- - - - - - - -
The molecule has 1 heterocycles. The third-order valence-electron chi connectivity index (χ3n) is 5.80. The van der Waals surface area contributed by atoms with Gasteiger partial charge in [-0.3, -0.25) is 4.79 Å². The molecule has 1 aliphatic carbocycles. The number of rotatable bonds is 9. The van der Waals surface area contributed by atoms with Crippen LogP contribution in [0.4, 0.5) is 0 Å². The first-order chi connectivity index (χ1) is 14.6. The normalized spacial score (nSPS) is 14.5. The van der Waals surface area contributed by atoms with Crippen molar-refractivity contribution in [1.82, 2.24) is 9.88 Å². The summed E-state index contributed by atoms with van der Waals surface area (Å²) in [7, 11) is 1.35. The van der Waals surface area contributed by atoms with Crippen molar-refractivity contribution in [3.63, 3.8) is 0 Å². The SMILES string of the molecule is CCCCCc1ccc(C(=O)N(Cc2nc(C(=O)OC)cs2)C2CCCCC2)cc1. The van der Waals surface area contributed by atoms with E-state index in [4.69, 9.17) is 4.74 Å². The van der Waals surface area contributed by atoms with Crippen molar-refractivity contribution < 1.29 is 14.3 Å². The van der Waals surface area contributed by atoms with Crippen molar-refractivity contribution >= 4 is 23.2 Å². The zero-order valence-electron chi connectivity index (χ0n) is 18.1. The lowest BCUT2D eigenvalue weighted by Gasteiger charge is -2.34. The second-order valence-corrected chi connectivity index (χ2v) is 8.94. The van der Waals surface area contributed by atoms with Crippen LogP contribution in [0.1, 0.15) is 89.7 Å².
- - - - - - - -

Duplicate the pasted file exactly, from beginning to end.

The molecule has 1 heterocycles. The third-order valence-electron chi connectivity index (χ3n) is 5.80. The van der Waals surface area contributed by atoms with Gasteiger partial charge in [-0.3, -0.25) is 4.79 Å². The molecule has 1 aliphatic carbocycles. The number of rotatable bonds is 9. The van der Waals surface area contributed by atoms with Crippen LogP contribution in [0.4, 0.5) is 0 Å². The first-order chi connectivity index (χ1) is 14.6. The normalized spacial score (nSPS) is 14.5. The van der Waals surface area contributed by atoms with Crippen molar-refractivity contribution in [1.82, 2.24) is 9.88 Å². The summed E-state index contributed by atoms with van der Waals surface area (Å²) in [7, 11) is 1.35. The van der Waals surface area contributed by atoms with Crippen molar-refractivity contribution in [3.63, 3.8) is 0 Å². The SMILES string of the molecule is CCCCCc1ccc(C(=O)N(Cc2nc(C(=O)OC)cs2)C2CCCCC2)cc1. The van der Waals surface area contributed by atoms with E-state index in [4.69, 9.17) is 4.74 Å². The van der Waals surface area contributed by atoms with Crippen molar-refractivity contribution < 1.29 is 14.3 Å². The van der Waals surface area contributed by atoms with Crippen molar-refractivity contribution >= 4 is 23.2 Å². The zero-order valence-electron chi connectivity index (χ0n) is 18.1. The lowest BCUT2D eigenvalue weighted by Gasteiger charge is -2.34. The second-order valence-corrected chi connectivity index (χ2v) is 8.94. The van der Waals surface area contributed by atoms with Crippen LogP contribution in [0.1, 0.15) is 89.7 Å².